Why did you meet with Bashar Assad in Syria?

Rick Warren is an evangelical leader, best-selling author, and founding and senior pastor of Saddleback Church in Southern California. Along with his wife, Kay, Warren founded Saddleback in 1980 with just a single family to fill the pews. Today the church has a 120-acre campus, 22,000 weekly attendees, and has provided spiritual guidance and source material to over 400,000 ministers worldwide.

He also leads the Purpose Driven Network of churches, a global coalition of congregations in 162 countries. More than 400,000 ministers and priests have been trained worldwide, and almost 157,000 church leaders subscribe to the Ministry ToolBox, his weekly newsletter. His previous book, The Purpose Driven Church is listed in “100 Christian Books That Changed the 20th Century.” Forbes magazine called it "the best book on entrepreneurship, management, and leadership in print.”

Warren received his BA from California Baptist College, his MA from the Southwest Baptist Theological Seminary, and his Doctor of Ministry from the Fuller Theological Seminary. Warren has recently taken on several issues previously ignore by the evangelical community; he is the most prominent signatory of the "Evangelical Climate Initiative," and is the co-founder and co-director (with his wife) of The Global PEACE Fund, which fights poverty, disease, and illiteracy.  Warren has spoken at the United Nations, the World Economic Forum in Davos, the African Union, and the Council on Foreign Relations.

  • Transcript


Question: Why did you meet with Bashar Assad in Syria?


Rick Warren: I’ve often been asked about why I went to Syria. And I really went to Syria for two reasons.

First, I have a neighbor who’s Syrian – my next door neighbor. And he said, “I’d like you to come to Syria and meet my family.” And there are over 6,000 biblical sites in Syria. So I thought, “This will be great! I’d love to go see Syria.”

The second thing is, I went there to see if I could work with the churches there to do what’s called the Peace Plan, which is our global Peace Plan – P-E-A-C-E. We never go into detail on this.

It’s P; I mean “Promote Reconciliation”.

E is “Equip Leaders”.

A is “Assist the Poor”.

C is “Care for the Sick”.

And E is “Educate the Next Generation”.

And we’ve been testing the prototype of this peace plan for four years – promoting reconciliation, equipping leaders, assisting the poor, caring for the sick, educating the next generation.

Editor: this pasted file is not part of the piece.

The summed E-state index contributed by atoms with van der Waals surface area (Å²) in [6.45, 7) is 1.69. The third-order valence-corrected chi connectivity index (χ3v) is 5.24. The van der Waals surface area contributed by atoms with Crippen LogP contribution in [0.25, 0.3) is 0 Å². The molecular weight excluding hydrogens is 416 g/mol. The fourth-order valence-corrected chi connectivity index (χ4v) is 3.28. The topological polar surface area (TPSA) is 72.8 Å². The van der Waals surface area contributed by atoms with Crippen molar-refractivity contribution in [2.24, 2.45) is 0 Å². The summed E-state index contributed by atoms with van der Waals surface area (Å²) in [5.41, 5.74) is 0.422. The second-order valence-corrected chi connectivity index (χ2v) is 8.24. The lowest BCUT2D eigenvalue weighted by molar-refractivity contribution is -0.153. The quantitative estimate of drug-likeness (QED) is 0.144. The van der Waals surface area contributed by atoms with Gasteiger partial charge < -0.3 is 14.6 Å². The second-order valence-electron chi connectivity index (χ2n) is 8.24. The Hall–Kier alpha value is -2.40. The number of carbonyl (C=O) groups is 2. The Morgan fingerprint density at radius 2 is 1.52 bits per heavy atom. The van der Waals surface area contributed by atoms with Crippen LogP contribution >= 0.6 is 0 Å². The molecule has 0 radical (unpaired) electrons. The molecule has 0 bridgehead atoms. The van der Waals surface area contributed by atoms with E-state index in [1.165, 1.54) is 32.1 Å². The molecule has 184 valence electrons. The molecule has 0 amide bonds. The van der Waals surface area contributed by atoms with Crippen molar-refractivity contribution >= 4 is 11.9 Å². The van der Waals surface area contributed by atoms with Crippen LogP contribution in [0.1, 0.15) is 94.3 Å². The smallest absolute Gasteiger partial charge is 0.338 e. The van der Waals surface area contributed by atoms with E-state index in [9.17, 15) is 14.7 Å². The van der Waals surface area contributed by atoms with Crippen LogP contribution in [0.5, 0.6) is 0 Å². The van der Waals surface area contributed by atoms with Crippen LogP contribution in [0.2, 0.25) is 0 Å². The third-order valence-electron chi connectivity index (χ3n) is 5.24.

In the last four years, I’ve sent out over 7,500 of my members on their own. It’s like a peace corps in many ways – only it’s church-based – going out to 68 countries. These people spend their own money and time to do this. So when I went to Syria, I went to get information on could we do it with churches there.

When I was there, a couple things happened. The president of the country heard I was in the country. He said, “Oh! Rick Warren’s in the country. I’d like to meet him.” So he invited me.

What was I supposed to do? Say no? I didn’t go to see him. It certainly wasn’t a political trip, and I certainly wasn’t a diplomat or a delegate. I’m a pastor. And I just happened to be in the country and got a request from the office of the president, “Would you come meet me?”

So I went and met him, went to whatever their office is. And we talked and basically talked about education, talked about the Peace Plan, talked about student exchange. You certainly don’t have to agree with everybody to talk. And that’s that whole thing of treating with civility.

So then what happened was it got controversial because the Syrian government put out a statement that basically said, “Rick Warren backs the government,” blah, blah, blah. Well I didn’t say that at all.

And the first guy who reported it said, “Oh, now you’ve said all this stuff.”

And I wrote him an e-mail and said, “No, I didn’t say that.”

And he said, “Well I look forward to seeing the videotape of that thing.” In other words, he didn’t believe me. “I’m going to check the videotape and see what you said.” I said there is no videotape.

The next thing he does is he goes on YouTube and finds a tape of me walking around being taped by a home movie camera in a market by a home movie guy who had put a movie up on YouTube. So he goes, “Oh see? You did have a tape.” And he called me a liar.

Well I wasn’t lying. The fact is it wasn’t taped. A video camera of me walking around with a bunch of pastors in a market is not the same thing as a videotape of a camera of a meeting with the president.

And what they did was at the meeting of the president at the end, they do – you do this with every president I’ve ever met with – you have a photo op. And they bring the press in and they take a picture.

And he saw that picture of me standing there, and he goes, “Oh, you must have a video, so you lied about it.”

No I didn’t lie about it. You didn’t do your due diligence.


Recorded on: December 11, 2007